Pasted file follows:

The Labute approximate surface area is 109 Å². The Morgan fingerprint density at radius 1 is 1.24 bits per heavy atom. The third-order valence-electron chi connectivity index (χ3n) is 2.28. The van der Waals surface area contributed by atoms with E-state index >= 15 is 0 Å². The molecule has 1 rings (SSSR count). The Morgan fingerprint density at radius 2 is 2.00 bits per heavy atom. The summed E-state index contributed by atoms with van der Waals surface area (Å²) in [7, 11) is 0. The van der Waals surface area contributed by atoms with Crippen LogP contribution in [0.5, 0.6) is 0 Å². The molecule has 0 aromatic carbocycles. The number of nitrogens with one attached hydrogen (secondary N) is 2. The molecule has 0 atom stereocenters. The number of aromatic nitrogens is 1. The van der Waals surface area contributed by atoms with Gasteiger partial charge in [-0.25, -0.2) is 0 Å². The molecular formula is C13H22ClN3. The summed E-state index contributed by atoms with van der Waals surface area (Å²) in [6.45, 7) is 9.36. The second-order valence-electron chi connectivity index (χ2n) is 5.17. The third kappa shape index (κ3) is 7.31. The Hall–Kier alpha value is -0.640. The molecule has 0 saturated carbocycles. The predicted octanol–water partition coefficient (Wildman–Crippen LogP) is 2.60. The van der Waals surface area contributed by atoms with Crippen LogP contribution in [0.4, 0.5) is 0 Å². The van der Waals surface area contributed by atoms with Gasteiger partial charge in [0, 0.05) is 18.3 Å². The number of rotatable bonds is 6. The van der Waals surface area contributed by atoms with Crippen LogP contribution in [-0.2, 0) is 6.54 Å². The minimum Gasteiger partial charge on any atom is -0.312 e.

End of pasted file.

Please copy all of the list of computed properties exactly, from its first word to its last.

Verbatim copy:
The Labute approximate surface area is 109 Å². The Morgan fingerprint density at radius 1 is 1.24 bits per heavy atom. The third-order valence-electron chi connectivity index (χ3n) is 2.28. The van der Waals surface area contributed by atoms with E-state index >= 15 is 0 Å². The molecule has 1 rings (SSSR count). The Morgan fingerprint density at radius 2 is 2.00 bits per heavy atom. The summed E-state index contributed by atoms with van der Waals surface area (Å²) in [7, 11) is 0. The van der Waals surface area contributed by atoms with Crippen LogP contribution in [0.5, 0.6) is 0 Å². The molecule has 0 aromatic carbocycles. The number of nitrogens with one attached hydrogen (secondary N) is 2. The molecule has 0 atom stereocenters. The number of aromatic nitrogens is 1. The van der Waals surface area contributed by atoms with Gasteiger partial charge in [-0.25, -0.2) is 0 Å². The molecular formula is C13H22ClN3. The summed E-state index contributed by atoms with van der Waals surface area (Å²) in [6.45, 7) is 9.36. The second-order valence-electron chi connectivity index (χ2n) is 5.17. The third kappa shape index (κ3) is 7.31. The Hall–Kier alpha value is -0.640. The molecule has 0 saturated carbocycles. The predicted octanol–water partition coefficient (Wildman–Crippen LogP) is 2.60. The van der Waals surface area contributed by atoms with Crippen LogP contribution in [0.4, 0.5) is 0 Å². The van der Waals surface area contributed by atoms with Gasteiger partial charge in [0, 0.05) is 18.3 Å². The number of rotatable bonds is 6. The van der Waals surface area contributed by atoms with Crippen LogP contribution in [-0.2, 0) is 6.54 Å². The minimum Gasteiger partial charge on any atom is -0.312 e.